For reasons I probably don't need to mention, I go into Serious Introspection Mood around this time of year. In an effort to see where I've been, I've pulled up Vents from this date or close to it over the six years this section has been in existence, and excerpted things which might be pertinent.

Vent #30, 1996:

[L]oyalty goes both ways, and if you won't stand beside me, I probably don't want to be seen with you.

Vent #78, 1997:

Popular psychology insists that men of A Certain Age are driven to go forth and seek out, in Tom T. Hall's words, "faster horses, younger women, older whiskey, and more money." I can't see myself doing any of these things, but then I can't be sure if my life is half over, or two-thirds, or ninety-five percent. Somewhere out there is a bullet or a bacterium or a Buick with my name on it, and its scheduling is unclear, to say the least.

Vent #126, 1998:

It goes against my grain to think of this as a milestone — millstone, I think, comes closer to the mark — but the halfway point of any decade seems to have a resonance of its own, whether I want it to or not. When I was twenty-five, I was newly married and not adjusting all that well to it. When I was thirty-five, I was newly divorced and not adjusting all that well to it. Now, at forty-five, where the hell am I?

Vent #175, 1999:

Being both somewhat analytical and somewhat of a smartass, I would assume that if I were having a mid-life crisis at this point, it would indicate that I must be at the midpoint of my existence — as many years to come as I have already seen. It would probably not occur to me, were I dropping dead at 54, that it couldn't really have been a mid-life crisis, since I wasn't twenty-seven at the time. And I can remember times when fifty-four seemed very, very old to me.

Vent #222, 2000:

There's some doubt in my mind whether my expectations are too high or too low, and some further doubt as to whether it makes any difference either way....

It seems to me these days that if I did actually find myself in a position to love someone until the day I die, I would most likely be giving that someone an incentive to wish for my speedy death. At least we'd have that much in common, I suppose.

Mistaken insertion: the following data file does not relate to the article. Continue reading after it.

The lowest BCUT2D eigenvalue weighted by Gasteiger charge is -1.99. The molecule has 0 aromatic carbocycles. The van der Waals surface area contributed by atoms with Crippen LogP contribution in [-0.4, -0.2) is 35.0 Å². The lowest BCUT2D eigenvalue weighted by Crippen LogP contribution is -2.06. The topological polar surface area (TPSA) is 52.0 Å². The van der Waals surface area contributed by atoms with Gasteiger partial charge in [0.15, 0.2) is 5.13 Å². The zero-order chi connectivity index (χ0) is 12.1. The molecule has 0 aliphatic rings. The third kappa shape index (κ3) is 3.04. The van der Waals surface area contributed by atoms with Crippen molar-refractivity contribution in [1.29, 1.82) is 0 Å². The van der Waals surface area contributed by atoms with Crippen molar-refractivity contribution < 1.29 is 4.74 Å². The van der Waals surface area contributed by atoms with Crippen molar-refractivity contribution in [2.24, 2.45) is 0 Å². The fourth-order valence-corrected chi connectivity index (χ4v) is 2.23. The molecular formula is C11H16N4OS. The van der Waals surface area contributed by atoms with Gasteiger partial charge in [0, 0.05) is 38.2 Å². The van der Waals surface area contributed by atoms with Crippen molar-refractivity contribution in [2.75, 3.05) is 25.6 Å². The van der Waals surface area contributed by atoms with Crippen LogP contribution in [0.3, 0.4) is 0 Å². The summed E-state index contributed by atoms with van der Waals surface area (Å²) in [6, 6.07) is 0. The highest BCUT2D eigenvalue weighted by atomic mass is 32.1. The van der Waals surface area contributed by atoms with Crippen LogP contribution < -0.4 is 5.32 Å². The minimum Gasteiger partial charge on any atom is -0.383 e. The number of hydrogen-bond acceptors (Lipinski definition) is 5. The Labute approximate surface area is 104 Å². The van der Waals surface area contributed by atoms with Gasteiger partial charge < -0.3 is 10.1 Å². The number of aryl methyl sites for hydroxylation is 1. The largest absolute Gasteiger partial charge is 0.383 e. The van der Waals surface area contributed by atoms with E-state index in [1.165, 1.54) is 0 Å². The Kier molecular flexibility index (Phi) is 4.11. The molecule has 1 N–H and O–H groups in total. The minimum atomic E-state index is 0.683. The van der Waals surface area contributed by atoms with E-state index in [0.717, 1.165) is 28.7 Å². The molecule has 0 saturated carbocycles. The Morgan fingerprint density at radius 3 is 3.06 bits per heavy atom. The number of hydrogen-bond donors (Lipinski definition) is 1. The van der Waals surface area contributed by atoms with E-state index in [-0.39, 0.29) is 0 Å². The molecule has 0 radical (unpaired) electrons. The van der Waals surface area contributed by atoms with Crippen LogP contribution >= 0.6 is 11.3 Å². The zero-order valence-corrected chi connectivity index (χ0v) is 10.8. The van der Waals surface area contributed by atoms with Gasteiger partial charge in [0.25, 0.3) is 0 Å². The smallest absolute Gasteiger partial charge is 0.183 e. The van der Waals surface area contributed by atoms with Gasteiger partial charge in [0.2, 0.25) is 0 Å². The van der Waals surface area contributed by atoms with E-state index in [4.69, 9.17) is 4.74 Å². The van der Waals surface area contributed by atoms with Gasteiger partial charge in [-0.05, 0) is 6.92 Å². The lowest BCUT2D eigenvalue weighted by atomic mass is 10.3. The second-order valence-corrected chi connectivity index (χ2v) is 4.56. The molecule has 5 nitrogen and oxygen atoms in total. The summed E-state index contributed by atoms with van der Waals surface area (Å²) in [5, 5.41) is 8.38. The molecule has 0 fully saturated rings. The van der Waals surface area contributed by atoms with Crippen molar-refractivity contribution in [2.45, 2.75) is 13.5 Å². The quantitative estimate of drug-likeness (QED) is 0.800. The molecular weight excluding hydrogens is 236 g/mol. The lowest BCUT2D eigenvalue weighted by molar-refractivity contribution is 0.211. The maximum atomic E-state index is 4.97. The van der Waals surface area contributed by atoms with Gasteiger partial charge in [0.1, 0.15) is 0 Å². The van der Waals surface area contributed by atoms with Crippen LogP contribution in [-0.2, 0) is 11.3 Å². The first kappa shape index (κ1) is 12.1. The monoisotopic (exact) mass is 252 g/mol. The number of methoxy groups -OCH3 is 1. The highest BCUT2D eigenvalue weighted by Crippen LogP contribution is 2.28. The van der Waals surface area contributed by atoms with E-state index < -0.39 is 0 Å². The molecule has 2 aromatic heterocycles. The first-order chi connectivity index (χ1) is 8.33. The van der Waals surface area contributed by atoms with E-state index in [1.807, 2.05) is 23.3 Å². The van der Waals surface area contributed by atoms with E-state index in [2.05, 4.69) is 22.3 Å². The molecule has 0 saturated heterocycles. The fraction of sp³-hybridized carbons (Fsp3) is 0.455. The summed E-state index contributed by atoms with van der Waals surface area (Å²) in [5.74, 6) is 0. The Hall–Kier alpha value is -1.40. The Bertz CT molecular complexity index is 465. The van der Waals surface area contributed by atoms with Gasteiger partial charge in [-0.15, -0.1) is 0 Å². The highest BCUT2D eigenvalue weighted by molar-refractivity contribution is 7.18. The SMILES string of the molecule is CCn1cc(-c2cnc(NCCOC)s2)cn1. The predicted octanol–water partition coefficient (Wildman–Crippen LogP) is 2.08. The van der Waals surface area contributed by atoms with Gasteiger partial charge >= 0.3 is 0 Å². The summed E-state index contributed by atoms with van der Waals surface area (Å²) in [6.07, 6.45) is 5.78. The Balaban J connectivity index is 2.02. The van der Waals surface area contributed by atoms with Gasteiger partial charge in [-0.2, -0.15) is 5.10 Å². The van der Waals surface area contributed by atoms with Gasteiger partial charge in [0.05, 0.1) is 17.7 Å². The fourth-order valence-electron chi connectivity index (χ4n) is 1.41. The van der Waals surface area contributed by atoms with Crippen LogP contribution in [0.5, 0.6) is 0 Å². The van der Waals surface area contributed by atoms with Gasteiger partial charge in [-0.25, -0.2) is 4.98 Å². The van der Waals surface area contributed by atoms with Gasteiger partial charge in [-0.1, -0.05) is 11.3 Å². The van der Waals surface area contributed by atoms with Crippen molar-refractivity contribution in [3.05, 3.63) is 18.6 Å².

Vent #274, 2001:

I seem utterly to lack a sense of entitlement. My birthright, so far as I know, is to draw a finite number of breaths, and that's the end of it; anything else that happens during the interim is a matter of chance. I need hardly point out that this sort of stance gets in the way of planning....

[I]n the Real World, I tend to fixate upon those who are completely unavailable, which has the dubious benefit of preempting the usual rejection responses; I reason that geography or prior commitments or other such obstacles won't hurt quite so much as "Well, I just don't want you."

And maybe that's the bottom line. I look at myself, at the mess I tend to make of things, and I have to wonder: "Why in the world would anyone want me in the first place?" At this level of insecurity, it's impossible for someone to be reassuring; given my track record up to now, I can think of no good reason why anyone should even want to try.

The most obvious observation here, perhaps, is that the better your archives, the more likely it is that something will bounce back and bite you. (So far, apart from price, this is the best argument yet for Blogspot.) But two trends are excruciatingly evident.

Six years ago, I was tossing off vague generalities and trying to pass them off as serious thought. Last year, I was rooting out deep-seated fears and trying to pass them off as serious thought. Except in the purely analytical sense, this does not strike me as an improvement.

And the other pattern does even less for my sense of well-being. Early on, there are hints of the standard-issue Fear of Death that comes as a free gift with every birth. And while that's disturbing, it's not extraordinarily so: most people tend to wilt just a little when contemplating the Grim Reaper. Some of us are better at sneering at it than others — "Yo, Death, I got your sting right here," said James Lileks — but we laugh at Death because we know Death will have the last laugh on us. (Christ, I'm quoting Lou Grant now. And it's not "I hate spunk," either.) The passages above, though, make it pretty clear that knowing I'm going to die isn't what scares me; what scares me is knowing I'm going to die alone. Some day, more likely some night, that "finite number of breaths" will be reached, everything will come to an end, and no one will know until two or three days later because some mundane task wasn't performed on time, some phone call wasn't returned, or, most absurdly, because this goddamn Web site wasn't updated.

By no stretch of the imagination can any of this be considered healthy. And it makes no sense in whatever greater context I can provide, either; while I can't say I'm content with my solitary state, I should be even less pleased were I to drag someone else into this emotional morass. As a matter of consideration for others, if for no other reason, I should simply shut the hell up and live with it.

Obviously I'm not doing that very well, either.

The Vent

#318
25 November 2002

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